Here we should recall that when the Commission proposed the use of EU funds as a sanction (June 2010), it was about both cohesion and agricultural funds. A month later, France and Germany came up with an alternative proposal that sanctions “should relate to cohesion policy (structural and regional funds).”

Overall, the new Member States debated more passionately, defending clear and concrete positions. Particularly striking was Lithuania's Deputy Finance Minister Rolandas Krisciunas, who sharply criticised the European Commission for seeking to determine the goals and priorities solely, instead of in dialogue with Member States. Regarding the ring-fencing, the Lithuanian said: "I feel that we will build a labyrinth of castles and will need GPS, to navigate." According to him, cohesion policy is becoming a mechanical exercise "I will be not surprised if for the next financial perspective we will get a computer programme, where we will enter the name of a country or region and we will find the answer where the funds should be going to."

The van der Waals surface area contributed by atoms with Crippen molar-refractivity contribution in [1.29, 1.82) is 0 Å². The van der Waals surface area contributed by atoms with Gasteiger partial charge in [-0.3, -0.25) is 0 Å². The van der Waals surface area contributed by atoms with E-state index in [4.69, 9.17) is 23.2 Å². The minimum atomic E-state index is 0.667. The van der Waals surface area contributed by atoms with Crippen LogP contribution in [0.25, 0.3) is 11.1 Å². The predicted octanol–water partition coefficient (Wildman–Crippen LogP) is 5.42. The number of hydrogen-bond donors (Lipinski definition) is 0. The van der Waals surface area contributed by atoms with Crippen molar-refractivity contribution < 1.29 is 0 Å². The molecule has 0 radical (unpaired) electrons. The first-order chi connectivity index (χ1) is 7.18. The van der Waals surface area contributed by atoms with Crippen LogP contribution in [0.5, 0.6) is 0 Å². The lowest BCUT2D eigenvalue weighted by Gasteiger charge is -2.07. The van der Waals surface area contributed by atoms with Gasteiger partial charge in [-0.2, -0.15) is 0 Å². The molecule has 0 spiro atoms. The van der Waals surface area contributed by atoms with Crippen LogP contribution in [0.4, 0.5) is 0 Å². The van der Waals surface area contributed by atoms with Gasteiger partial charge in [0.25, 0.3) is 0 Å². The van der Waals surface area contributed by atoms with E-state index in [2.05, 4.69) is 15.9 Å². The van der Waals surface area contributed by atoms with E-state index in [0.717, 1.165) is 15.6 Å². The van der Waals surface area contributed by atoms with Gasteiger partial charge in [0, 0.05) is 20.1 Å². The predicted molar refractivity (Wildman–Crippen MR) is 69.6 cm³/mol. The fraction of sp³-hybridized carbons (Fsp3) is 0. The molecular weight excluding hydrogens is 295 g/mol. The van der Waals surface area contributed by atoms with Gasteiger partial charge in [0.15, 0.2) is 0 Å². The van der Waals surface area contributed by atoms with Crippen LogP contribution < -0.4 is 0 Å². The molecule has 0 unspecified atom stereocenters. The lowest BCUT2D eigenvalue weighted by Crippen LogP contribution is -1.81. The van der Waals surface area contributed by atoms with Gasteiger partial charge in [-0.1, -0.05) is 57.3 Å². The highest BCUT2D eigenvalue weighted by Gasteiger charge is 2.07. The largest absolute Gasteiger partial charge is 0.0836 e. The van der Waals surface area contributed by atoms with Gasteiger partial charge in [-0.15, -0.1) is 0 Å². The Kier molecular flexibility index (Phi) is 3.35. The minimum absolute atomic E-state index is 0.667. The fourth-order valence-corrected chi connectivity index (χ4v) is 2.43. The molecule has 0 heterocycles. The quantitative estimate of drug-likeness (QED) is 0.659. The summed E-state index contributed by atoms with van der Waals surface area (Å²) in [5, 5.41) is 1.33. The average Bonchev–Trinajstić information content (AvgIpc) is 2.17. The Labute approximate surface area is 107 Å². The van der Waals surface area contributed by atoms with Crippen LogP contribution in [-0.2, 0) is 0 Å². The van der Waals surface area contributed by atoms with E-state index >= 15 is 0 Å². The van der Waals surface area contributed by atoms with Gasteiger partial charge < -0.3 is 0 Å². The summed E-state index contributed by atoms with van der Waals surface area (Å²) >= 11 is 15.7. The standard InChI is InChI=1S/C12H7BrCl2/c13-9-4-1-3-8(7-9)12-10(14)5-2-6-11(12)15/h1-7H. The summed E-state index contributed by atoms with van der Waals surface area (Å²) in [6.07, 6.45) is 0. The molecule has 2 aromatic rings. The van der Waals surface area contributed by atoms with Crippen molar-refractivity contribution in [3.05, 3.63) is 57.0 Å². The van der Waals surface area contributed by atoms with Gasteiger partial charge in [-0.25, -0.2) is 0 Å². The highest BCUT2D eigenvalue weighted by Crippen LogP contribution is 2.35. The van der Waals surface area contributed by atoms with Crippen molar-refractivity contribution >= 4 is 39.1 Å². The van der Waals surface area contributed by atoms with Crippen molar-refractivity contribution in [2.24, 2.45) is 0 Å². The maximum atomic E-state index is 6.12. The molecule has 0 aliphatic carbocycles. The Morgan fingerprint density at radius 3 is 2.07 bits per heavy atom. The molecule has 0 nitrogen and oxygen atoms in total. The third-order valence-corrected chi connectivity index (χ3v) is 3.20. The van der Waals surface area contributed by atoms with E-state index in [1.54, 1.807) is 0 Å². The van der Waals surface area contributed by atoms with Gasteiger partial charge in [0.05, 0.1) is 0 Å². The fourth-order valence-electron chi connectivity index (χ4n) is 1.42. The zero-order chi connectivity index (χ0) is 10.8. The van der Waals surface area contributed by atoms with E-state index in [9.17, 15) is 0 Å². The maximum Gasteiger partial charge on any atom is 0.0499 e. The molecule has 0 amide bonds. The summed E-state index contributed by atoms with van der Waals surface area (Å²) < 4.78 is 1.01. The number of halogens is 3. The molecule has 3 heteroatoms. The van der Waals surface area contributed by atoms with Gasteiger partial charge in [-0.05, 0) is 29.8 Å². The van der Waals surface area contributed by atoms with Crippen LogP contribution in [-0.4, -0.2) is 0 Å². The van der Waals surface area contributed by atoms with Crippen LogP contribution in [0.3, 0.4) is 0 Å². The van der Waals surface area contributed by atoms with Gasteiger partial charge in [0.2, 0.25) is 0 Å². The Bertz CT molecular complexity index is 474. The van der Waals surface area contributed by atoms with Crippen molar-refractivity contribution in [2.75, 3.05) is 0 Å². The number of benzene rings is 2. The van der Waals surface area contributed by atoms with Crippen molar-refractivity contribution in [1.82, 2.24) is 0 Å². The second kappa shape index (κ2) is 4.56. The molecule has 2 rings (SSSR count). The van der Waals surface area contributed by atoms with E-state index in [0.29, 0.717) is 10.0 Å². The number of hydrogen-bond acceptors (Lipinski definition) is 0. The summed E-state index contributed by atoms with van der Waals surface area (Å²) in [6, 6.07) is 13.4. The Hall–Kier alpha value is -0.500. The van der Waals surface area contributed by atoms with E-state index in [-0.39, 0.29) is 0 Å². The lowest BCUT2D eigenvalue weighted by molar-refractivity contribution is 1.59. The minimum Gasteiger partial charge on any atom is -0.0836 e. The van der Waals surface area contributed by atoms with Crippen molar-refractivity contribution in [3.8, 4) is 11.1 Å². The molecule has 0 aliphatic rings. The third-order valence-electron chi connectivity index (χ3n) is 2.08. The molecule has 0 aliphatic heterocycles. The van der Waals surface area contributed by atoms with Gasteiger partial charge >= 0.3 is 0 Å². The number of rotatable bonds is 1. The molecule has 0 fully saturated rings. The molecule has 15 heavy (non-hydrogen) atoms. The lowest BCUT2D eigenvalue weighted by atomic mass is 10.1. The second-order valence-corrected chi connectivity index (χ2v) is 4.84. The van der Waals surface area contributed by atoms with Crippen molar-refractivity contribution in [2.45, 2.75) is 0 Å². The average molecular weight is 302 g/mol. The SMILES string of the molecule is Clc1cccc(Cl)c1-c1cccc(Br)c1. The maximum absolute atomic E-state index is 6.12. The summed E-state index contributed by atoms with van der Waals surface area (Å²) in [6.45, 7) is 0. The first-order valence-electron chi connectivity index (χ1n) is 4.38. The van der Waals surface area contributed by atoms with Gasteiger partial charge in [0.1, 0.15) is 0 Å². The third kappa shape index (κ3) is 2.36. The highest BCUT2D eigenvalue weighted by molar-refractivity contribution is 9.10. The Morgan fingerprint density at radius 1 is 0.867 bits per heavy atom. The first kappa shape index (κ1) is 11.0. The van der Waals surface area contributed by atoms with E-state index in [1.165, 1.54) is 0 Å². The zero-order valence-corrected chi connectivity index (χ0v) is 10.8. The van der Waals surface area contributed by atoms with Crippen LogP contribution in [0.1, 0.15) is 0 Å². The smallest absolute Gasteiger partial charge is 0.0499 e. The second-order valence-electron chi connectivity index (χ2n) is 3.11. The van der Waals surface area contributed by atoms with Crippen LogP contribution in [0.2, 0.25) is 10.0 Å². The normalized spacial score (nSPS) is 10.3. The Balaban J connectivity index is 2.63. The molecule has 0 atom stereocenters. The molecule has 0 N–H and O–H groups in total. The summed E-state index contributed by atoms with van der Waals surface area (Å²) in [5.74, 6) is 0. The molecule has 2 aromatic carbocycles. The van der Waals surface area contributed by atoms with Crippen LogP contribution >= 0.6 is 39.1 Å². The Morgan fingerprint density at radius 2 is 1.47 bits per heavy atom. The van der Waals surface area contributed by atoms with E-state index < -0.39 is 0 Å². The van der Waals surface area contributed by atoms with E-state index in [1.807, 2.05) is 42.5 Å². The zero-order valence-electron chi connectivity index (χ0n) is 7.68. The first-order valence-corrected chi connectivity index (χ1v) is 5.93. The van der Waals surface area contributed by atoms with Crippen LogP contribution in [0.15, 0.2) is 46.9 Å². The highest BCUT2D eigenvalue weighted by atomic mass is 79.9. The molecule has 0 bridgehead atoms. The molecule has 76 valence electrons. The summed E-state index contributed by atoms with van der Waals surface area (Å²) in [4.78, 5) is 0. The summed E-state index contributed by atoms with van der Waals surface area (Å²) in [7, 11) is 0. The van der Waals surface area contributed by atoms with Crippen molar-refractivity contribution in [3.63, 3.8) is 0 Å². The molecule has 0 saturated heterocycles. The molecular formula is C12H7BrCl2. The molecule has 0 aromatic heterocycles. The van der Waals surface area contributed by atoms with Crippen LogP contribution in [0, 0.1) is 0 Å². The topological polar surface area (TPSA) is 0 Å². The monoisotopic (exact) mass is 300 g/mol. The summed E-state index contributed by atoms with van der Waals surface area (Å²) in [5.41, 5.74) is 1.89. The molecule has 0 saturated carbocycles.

Another issue, raised very strongly by the new members, is the 2.5% of GDP capping for cohesion allocations. The Commission explains the need for ‘capping’ with the difficulty “in absorbing large volumes of EU funds over a limited period of time. Furthermore, the fiscal situation in some Member States has made it more difficult to release funds to provide national co-financing.” In an interview with euinside, Ivaylo Kalfin, socialist MEP, explained that capping was needed to limit the funds allocated to rich countries. Despite these arguments, however, some new member states said that, given their economic difficulties and lower GDP, they would actually lose money under the Cohesion Policy because of the capping (Hungary, Latvia).